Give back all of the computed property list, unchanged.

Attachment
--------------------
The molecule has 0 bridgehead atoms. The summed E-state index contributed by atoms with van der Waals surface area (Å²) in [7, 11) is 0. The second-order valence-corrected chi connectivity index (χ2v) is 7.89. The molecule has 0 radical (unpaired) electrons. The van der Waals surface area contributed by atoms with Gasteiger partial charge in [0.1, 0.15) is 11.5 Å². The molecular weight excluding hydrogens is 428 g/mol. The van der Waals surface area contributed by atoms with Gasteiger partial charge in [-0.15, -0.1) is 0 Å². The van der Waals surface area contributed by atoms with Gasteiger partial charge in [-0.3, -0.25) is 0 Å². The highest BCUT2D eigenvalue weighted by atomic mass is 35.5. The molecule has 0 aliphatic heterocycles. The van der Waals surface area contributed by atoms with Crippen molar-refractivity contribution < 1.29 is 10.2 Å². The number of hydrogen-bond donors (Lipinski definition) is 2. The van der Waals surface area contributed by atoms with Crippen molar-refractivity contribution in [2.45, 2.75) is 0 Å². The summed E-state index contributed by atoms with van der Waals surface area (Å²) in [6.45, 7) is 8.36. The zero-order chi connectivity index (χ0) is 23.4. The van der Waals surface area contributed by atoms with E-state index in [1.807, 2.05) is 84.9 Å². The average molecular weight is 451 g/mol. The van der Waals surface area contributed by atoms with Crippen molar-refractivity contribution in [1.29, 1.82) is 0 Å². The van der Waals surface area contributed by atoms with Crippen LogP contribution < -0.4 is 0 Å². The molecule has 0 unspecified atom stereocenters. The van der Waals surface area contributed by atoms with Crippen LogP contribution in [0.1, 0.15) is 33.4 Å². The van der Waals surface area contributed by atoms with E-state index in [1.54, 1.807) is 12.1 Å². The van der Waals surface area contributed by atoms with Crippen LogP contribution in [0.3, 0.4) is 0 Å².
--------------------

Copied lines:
The molecule has 0 bridgehead atoms. The summed E-state index contributed by atoms with van der Waals surface area (Å²) in [7, 11) is 0. The second-order valence-corrected chi connectivity index (χ2v) is 7.89. The molecule has 0 radical (unpaired) electrons. The van der Waals surface area contributed by atoms with Gasteiger partial charge in [0.1, 0.15) is 11.5 Å². The molecular weight excluding hydrogens is 428 g/mol. The van der Waals surface area contributed by atoms with Gasteiger partial charge in [-0.15, -0.1) is 0 Å². The van der Waals surface area contributed by atoms with Gasteiger partial charge in [-0.3, -0.25) is 0 Å². The highest BCUT2D eigenvalue weighted by atomic mass is 35.5. The molecule has 0 aliphatic heterocycles. The van der Waals surface area contributed by atoms with Crippen molar-refractivity contribution < 1.29 is 10.2 Å². The number of hydrogen-bond donors (Lipinski definition) is 2. The van der Waals surface area contributed by atoms with Crippen molar-refractivity contribution in [2.45, 2.75) is 0 Å². The summed E-state index contributed by atoms with van der Waals surface area (Å²) in [6.45, 7) is 8.36. The zero-order chi connectivity index (χ0) is 23.4. The van der Waals surface area contributed by atoms with E-state index in [1.807, 2.05) is 84.9 Å². The average molecular weight is 451 g/mol. The van der Waals surface area contributed by atoms with Crippen molar-refractivity contribution in [1.29, 1.82) is 0 Å². The van der Waals surface area contributed by atoms with Crippen LogP contribution < -0.4 is 0 Å². The molecule has 0 unspecified atom stereocenters. The van der Waals surface area contributed by atoms with Crippen LogP contribution in [0.1, 0.15) is 33.4 Å². The van der Waals surface area contributed by atoms with E-state index in [1.54, 1.807) is 12.1 Å². The van der Waals surface area contributed by atoms with Crippen LogP contribution in [0.3, 0.4) is 0 Å².